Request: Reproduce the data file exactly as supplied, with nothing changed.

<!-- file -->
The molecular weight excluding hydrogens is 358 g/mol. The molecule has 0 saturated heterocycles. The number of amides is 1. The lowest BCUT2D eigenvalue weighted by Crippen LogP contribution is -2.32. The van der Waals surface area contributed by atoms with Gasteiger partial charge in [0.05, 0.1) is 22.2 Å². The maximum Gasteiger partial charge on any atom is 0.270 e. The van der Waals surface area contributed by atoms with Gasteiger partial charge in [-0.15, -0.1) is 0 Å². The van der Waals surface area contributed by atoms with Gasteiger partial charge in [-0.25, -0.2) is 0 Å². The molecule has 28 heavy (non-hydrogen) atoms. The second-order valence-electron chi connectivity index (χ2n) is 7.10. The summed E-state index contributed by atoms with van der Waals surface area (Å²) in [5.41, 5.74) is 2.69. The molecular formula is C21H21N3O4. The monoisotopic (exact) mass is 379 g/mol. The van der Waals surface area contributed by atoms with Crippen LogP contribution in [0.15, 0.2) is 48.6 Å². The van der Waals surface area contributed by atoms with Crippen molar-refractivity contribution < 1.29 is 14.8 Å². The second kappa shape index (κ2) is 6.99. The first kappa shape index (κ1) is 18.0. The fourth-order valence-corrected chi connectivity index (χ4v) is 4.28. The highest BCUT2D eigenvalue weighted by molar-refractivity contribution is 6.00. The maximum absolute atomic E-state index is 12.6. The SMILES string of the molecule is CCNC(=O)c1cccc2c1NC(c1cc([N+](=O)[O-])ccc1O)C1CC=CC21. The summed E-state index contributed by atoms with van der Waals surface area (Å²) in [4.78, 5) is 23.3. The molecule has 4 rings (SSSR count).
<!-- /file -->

The molecular weight excluding hydrogens is 358 g/mol. The molecule has 0 saturated heterocycles. The number of amides is 1. The lowest BCUT2D eigenvalue weighted by Crippen LogP contribution is -2.32. The van der Waals surface area contributed by atoms with Gasteiger partial charge in [0.05, 0.1) is 22.2 Å². The maximum Gasteiger partial charge on any atom is 0.270 e. The van der Waals surface area contributed by atoms with Gasteiger partial charge in [-0.15, -0.1) is 0 Å². The van der Waals surface area contributed by atoms with Gasteiger partial charge in [-0.25, -0.2) is 0 Å². The molecule has 28 heavy (non-hydrogen) atoms. The second-order valence-electron chi connectivity index (χ2n) is 7.10. The summed E-state index contributed by atoms with van der Waals surface area (Å²) in [5.41, 5.74) is 2.69. The molecular formula is C21H21N3O4. The monoisotopic (exact) mass is 379 g/mol. The van der Waals surface area contributed by atoms with Crippen LogP contribution in [0.15, 0.2) is 48.6 Å². The van der Waals surface area contributed by atoms with Crippen molar-refractivity contribution < 1.29 is 14.8 Å². The second kappa shape index (κ2) is 6.99. The first kappa shape index (κ1) is 18.0. The fourth-order valence-corrected chi connectivity index (χ4v) is 4.28. The highest BCUT2D eigenvalue weighted by molar-refractivity contribution is 6.00. The maximum absolute atomic E-state index is 12.6. The SMILES string of the molecule is CCNC(=O)c1cccc2c1NC(c1cc([N+](=O)[O-])ccc1O)C1CC=CC21. The summed E-state index contributed by atoms with van der Waals surface area (Å²) in [4.78, 5) is 23.3. The molecule has 4 rings (SSSR count).